When former General Secretary of the Chinese Communist Party Hu Yaobang (胡耀邦), sacked by Deng Xiaoping for his bolder calls for re-evaluating the past and reforming for the future, died on April 15, 1989, college students in Beijing began a wave of memorials to express their sadness and anger. Soon the students were on the street demanding freedom and democracy. Quickly the movement spread to cities all over China and to people from all walks of life. On June 4th, it ended with guns, tanks and deaths.
At the time I lived in Shenzhen, Guangdong province, and was among the few in China that had the news coming from Hong Kong TV. I remember, among the last images available, bulldozers rolling over the makeshift tents in Tiananmen Square the night of June 3rd. The next image I remember was the morning after (or perhaps that of June 5th) shown on CCTV: the square was empty under a gray sky, around the base of the Monument to the People’s Heroes, the floor was washed, wet, reflecting early morning light. It was June and in sweltering south, but that sight chilled me to the bones.
Since late May, my Twitter timeline has had almost nothing else but June 4th: every aspect of it, everything having to do with it. This is my first year on Twitter, and others observed that this year, the 23 anniversary, feels heavier and more intense. Microblogs inside China have censored every possible mention of the occasion, down to the candle icon and the character “占” (you’ll see why). I wanted to share a few items from Twitter and Weibo with our readers here to learn about, and remember, this day, not to mention the perspective it provides to our observations of China today.
- greendyj’s bot@dengbot/＞80 times RT @dyc741214: It is 9:30pm now Beijing time. Around this moment twenty-three years ago, the 38th Army from Baoding (保定) fired the first shot in front of the Military Museum, marking the beginning of the bloody crackdown. Let’s not forget that evil bullet!
Mr. Wu Renhua, a participant of June 4th and an exile living in Los Angeles for more than 20 years, has been the self-appointed historian dedicated to finding and recording everything about the event. He has been tweeting, the last couple of days, names of the known dead. So far 202 have been identified by the group called Tiananmen Mothers:
- 吴仁华@wurenhua/ 51. Zou Bing, female, age about 19 years old, student of Beijing Broadcast College, class ’92; 52. Pao Changkui, age 47, performer of National Ensemble of Minorities Songs and Dances; 53. Bian Zongxu, age 40, manager of mechanical and electrical products supply Co., Xinjiekou, Beijing; 54. Tian Daomin, age 22, student of Business Management Department, University of Science and Technology Beijing, class ’89; 55. He Jie, age 23, graduate student of Institute of Computing Technology, Science Academy of China.
10:55 PM – 2 Jun 12via web · Details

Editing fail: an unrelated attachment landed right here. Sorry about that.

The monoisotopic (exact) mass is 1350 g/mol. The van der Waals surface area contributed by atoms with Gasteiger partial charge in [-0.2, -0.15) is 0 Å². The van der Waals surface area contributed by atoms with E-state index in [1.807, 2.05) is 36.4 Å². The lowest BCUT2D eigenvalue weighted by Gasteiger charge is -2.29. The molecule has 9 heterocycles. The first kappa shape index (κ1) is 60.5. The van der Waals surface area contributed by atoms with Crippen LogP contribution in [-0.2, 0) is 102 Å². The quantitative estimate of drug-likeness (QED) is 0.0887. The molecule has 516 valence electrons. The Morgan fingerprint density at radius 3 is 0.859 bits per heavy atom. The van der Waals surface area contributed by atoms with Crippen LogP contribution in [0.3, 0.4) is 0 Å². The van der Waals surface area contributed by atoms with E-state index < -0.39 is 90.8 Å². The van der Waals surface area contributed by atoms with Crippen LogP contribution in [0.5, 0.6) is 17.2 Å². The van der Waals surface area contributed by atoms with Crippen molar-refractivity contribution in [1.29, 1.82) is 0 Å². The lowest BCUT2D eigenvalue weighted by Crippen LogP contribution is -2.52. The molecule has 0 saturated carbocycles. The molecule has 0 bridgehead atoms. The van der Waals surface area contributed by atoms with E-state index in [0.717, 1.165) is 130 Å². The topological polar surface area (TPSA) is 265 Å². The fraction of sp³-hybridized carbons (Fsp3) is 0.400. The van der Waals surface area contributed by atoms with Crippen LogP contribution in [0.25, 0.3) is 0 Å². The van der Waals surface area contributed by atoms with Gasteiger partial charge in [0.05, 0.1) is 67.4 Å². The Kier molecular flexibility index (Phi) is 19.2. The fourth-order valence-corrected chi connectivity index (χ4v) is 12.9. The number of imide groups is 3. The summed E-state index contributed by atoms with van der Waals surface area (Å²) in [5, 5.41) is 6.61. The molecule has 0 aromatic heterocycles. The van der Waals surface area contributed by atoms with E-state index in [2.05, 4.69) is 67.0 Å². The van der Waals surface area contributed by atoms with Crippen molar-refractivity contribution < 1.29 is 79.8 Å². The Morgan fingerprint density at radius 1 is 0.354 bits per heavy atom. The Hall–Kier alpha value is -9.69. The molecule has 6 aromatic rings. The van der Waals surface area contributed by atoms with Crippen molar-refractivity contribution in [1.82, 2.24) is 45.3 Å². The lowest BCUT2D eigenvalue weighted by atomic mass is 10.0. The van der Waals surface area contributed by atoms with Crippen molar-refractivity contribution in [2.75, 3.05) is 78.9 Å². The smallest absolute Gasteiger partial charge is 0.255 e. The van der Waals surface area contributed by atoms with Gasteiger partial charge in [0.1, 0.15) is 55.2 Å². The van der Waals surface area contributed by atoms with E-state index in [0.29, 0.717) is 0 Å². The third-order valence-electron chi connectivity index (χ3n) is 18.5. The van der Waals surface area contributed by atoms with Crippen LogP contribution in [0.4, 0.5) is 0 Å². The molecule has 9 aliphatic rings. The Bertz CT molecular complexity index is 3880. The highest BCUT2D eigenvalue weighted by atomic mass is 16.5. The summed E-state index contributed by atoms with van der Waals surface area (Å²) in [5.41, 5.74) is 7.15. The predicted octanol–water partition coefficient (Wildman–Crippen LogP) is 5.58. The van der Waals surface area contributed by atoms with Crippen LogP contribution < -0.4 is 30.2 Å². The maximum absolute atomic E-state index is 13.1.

- 中国大陆新闻海外最新报导@sfchinese/ Out of the 1,602 people sentenced during and after June 4th, seven are still in jail…. http://bit.ly/JG4VQF
[Yaxue’s note: The numbers of arrests and sentences have been hotly disputed. Translation doesn’t mean endorsement.]
- 成都凯旋@kaixuan2010/ People probably have forgotten Zhou Yongjun (周勇军), who was one of the three students who knelt on the steps of People’s Congress to petition Li Peng (李鹏, then Prime Minister). He’s been imprisoned the second time with a 9-year sentence [in early 2010]. He is suffering from serious medical problems with incontinence.
8:27 PM – 2 Jun 12via Mobile Web · Embed this Tweet
- 蓝色风@straightbar/ …Presently, the Beijinger walked up to the soldiers while taking his shirt off . With only an undershirt and boxer shorts on him, and shirt in a hand, he shouted at the soldiers: “You can’t kill the students!”, his chest touching the tip of the bayonet. Just then, the gun fired, “Pang!”, on his chest. http://www.epochtimes.com/gb/12/6/2/n3602902.htmhttp://img.ly/j3aL
- 流雲@liuyun1989/ from Apple Daily: During the June 4th Massacre of ’89, tanks rolled into Tiananmen Square around midnight and cleared it. For years there have been no images available of the aftermath. A picture surfaced recently, and it was taken by a participating service man at the time.
- soundfury@soundfury/ Sina Weibo has begun to delete posts on mass. Even the one below didn’t survive: “Friends in Hong Kong can go to Victoria Park tomorrow, while friends in Taiwan to Liberty Square, for anniversary events.”
10:56 PM – 2 Jun 12via web · Details
- free2000fly@free2000fly/ Sohu Weibo blocked my account for posting the following gibberish “占占占占人 占占占点 占占点占 占点占占 点占占占 灬占占占占”.
5:43 AM – 3 Jun 12via web · Embed this Tweet
(Any clue? 占 –tank; 点—tank running over a person; three tanks running over a person; the person became 灬)
- 流雲@liuyun1989/ #8964 song “For Freedom” http://www.youtube.com/watch?v=EAx1TcHbwL8&feature=player_embedded [video of Hong Kong singers and movie stars singing the song in support of the movement]